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Updated on: February 3, 2021

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It’s relatively common for cats to be born with birth defects. These defects include abnormalities of function, structure, or metabolism that are present at birth. Many of these defects resolve on their own. But in some cases, they require medical attention to correct or they are present for the cat’s entire life.

Congenital defects in kittens tend to be rare. Some research has shown pedigreed cats have a higher risk of developing a defect. However, the risk is statistically insignificant and defects don’t seem to affect one specific breed over another.

Cat Birth Defects

Defects can cause physical impairment and in some cases, serious defects are fatal. 

Birth defects might be obvious at birth, subtle and apparent only when the cat doesn’t develop properly, or found only with diagnostic testing.

What are some of the defects cats are at risk for?

Blood Type Incompatibility

It’s dangerous for cats with different blood types to breed. If a blood type B female cat breeds with a blood type A male cat, the litter is at risk of dying shortly after birth due to the incompatibility

Cleft Palate

Cleft palate occurs when kittens are born with an opening in the roof of their mouths due to the two sides never fusing. Many cat owners wouldn’t think to look inside the top of their cat’s mouth and discover cleft palate due to the condition’s corresponding symptoms, which include coughing, runny nose, and difficult nursing.

Cleft palate is usually inherited. Some breeds are more prone to it than others, including Siamese, ragdolls, Norwegian forest cats, Ocicats, Persians, and savannahs. Exposure to certain chemicals in utero also put kittens at risk of cleft palate.

Flat Chested Kitten Syndrome (FCK)

Flat Chested Kitten Syndrome causes a kitten to develop a depression in the rib cage because of a collapsed lung.

Hydrocephalus

Also known as water on the brain, hydrocephalus causes cerebrospinal fluid (CSF) to accumulate around the brain or blocks CSF from flowing outward, which leads to pressure around the brain. Kittens usually develop hydrocephalus because of blockage. However, other causes of hydrocephalus in cats include:

  • Certain viruses
  • Bacterial and fungal infections
  • Parasite migration
  • Cysts and tumors

Intestines on the Outside of Body

Kittens born with their intestines or any other organ exposed should undergo veterinarian examination immediately. In some cases, surgery can correct the defect.

Microphthalmia

Some kittens’ eyes are not grown to full size.

Open Fontanelle

The fontanelle is the soft spot on the top of the head that closes soon after birth. It is present in humans and animals alike. The soft spot allows the plates of the skull to move so the baby’s head can pass through the birth canal. It usually seals on its own within a few days or weeks of birth, but if it does not, it leaves the brain exposed to risk.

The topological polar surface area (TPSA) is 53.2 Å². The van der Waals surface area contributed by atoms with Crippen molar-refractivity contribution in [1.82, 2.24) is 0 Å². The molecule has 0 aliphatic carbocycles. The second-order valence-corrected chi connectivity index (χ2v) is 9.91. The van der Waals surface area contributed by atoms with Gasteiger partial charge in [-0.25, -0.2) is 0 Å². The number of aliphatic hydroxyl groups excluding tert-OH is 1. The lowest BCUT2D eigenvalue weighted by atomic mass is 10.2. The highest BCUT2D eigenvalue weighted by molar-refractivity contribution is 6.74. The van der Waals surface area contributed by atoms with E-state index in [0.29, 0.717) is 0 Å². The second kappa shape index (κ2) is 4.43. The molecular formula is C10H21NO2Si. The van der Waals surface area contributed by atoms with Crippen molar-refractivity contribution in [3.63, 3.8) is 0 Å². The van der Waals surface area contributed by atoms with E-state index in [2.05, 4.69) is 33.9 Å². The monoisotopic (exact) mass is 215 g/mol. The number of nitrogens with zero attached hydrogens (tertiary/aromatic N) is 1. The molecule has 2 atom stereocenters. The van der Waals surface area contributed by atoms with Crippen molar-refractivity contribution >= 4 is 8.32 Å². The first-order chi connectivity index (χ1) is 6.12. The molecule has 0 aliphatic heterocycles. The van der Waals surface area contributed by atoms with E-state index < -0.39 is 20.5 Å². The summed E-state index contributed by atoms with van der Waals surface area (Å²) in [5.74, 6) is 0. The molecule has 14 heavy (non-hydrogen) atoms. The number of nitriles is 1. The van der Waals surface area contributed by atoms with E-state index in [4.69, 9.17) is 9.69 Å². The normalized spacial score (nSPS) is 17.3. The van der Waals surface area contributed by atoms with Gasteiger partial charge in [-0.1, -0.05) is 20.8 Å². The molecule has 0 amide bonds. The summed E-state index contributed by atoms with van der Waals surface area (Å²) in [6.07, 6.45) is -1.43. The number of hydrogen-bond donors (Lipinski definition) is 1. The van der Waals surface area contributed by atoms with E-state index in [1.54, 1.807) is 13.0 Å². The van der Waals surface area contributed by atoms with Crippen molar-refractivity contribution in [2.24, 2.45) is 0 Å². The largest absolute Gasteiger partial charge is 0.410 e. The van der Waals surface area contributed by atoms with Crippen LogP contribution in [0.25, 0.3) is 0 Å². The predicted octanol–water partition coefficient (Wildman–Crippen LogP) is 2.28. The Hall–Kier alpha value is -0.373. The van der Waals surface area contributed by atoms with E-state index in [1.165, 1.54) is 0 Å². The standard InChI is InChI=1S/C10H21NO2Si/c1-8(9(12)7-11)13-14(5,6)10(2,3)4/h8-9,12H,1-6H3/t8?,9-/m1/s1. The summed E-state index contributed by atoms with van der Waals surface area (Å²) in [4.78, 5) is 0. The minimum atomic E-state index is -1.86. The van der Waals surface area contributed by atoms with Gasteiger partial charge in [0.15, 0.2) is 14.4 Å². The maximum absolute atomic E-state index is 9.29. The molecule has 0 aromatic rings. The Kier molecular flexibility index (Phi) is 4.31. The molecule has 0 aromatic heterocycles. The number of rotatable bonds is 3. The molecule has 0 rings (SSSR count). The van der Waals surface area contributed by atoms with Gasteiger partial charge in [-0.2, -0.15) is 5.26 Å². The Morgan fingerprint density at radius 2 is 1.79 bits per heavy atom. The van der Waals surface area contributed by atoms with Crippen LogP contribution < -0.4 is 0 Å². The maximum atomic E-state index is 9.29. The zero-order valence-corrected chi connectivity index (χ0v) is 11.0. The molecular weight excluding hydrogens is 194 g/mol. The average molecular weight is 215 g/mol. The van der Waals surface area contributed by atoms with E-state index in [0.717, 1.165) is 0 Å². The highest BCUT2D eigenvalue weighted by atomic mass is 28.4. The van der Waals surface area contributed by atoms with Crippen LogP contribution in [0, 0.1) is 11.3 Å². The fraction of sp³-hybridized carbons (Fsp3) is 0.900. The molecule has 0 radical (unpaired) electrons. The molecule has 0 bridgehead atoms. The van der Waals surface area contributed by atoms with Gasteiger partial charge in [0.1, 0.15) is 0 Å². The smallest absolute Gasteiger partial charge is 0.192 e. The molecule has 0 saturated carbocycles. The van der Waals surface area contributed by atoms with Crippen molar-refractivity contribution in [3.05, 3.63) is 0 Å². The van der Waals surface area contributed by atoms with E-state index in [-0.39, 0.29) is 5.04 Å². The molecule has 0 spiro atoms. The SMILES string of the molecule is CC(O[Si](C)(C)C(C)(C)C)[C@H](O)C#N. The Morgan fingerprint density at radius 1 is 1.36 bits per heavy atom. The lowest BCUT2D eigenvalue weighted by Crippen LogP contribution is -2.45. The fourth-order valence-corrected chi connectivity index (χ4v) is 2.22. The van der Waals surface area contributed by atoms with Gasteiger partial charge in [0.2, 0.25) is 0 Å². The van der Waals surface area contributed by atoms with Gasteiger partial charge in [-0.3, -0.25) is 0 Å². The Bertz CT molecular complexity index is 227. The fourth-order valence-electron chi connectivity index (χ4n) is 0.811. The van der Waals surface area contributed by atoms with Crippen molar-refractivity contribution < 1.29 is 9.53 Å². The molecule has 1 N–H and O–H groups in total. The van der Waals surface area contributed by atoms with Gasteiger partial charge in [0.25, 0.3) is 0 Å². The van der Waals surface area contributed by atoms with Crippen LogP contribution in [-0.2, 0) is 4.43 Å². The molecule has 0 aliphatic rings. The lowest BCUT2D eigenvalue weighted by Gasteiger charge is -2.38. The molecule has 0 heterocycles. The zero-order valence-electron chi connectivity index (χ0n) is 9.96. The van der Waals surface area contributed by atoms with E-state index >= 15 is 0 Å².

Pectus Excavatum

Some kittens are born with this unusual chest wall deformity. It’s sometimes called inverted sternum.

Septicemia

This is a potentially fatal bacterial infection that affects kittens two weeks and younger.

Swimmer Syndrome

Swimmer syndrome occurs when a kitten cannot crawl or stand normally.

Umbilical Hernia

This is the most common type of kitten hernia and occurs at the belly button.

What Causes Birth Defects in Cats?

Inherited cat birth defects occur due to an inheritance of genes or chromosomal abnormalities. They might also be caused by infections in utero, exposure to drugs, exposure to chemicals or environmental toxins, poor intrauterine environment, hyperthermia, or nutrition deficiencies. Taurine deficiencies are especially problematic for cats. Some birth defects are caused by a combination of two or more of these factors.

Are Cat Birth Defects Preventable?

Sometimes.

There are things breeders can do to reduce the risk of kitten birth defects. Basepaws can test your cats before breeding to determine if there are any genetic risks that are of concern.

It’s more difficult to prevent birth defects when you don’t know the genetic history of a cat.

To reduce the risk of birth defects, consider the following before allowing your cat to mate:

  • Is your cat’s particular breed make-up prone to birth defects?
  • Was your cat born to a litter with one or more defects, even if it does not have a defect?
  • Has your cat mated before and experienced any issues?
  • Is there anything impeding your ability to provide your cat with a healthy diet and environment once she’s pregnant?
  • Is your cat taking any drugs?
  • Is your cat up-to-date on vaccines and will any vaccines be needed during pregnancy?

Consider a thorough health examination by a veterinarian professional before breeding your cat, even if you know of no potential risks. An examination should occur before every breeding experience.

Joel
Joel
Joel is a writer with a passion for the science of DNA and the power of its manipulation.
Resources

Lowell Ackerman DVM, DACVD. “Tufts’ Canine and Feline Breeding and Genetics Conference, 2005.” VIN.com, 30 Mar. 2015, www.vin.com/apputil/content/defaultadv1.aspx?meta=Generic&pId=11203&id=3853844. Accessed 31 Jan. 2021.

CDC. “Learn about Specific Birth Defects.” Centers for Disease Control and Prevention, 5 Aug. 2019, www.cdc.gov/ncbddd/birthdefects/types.html.

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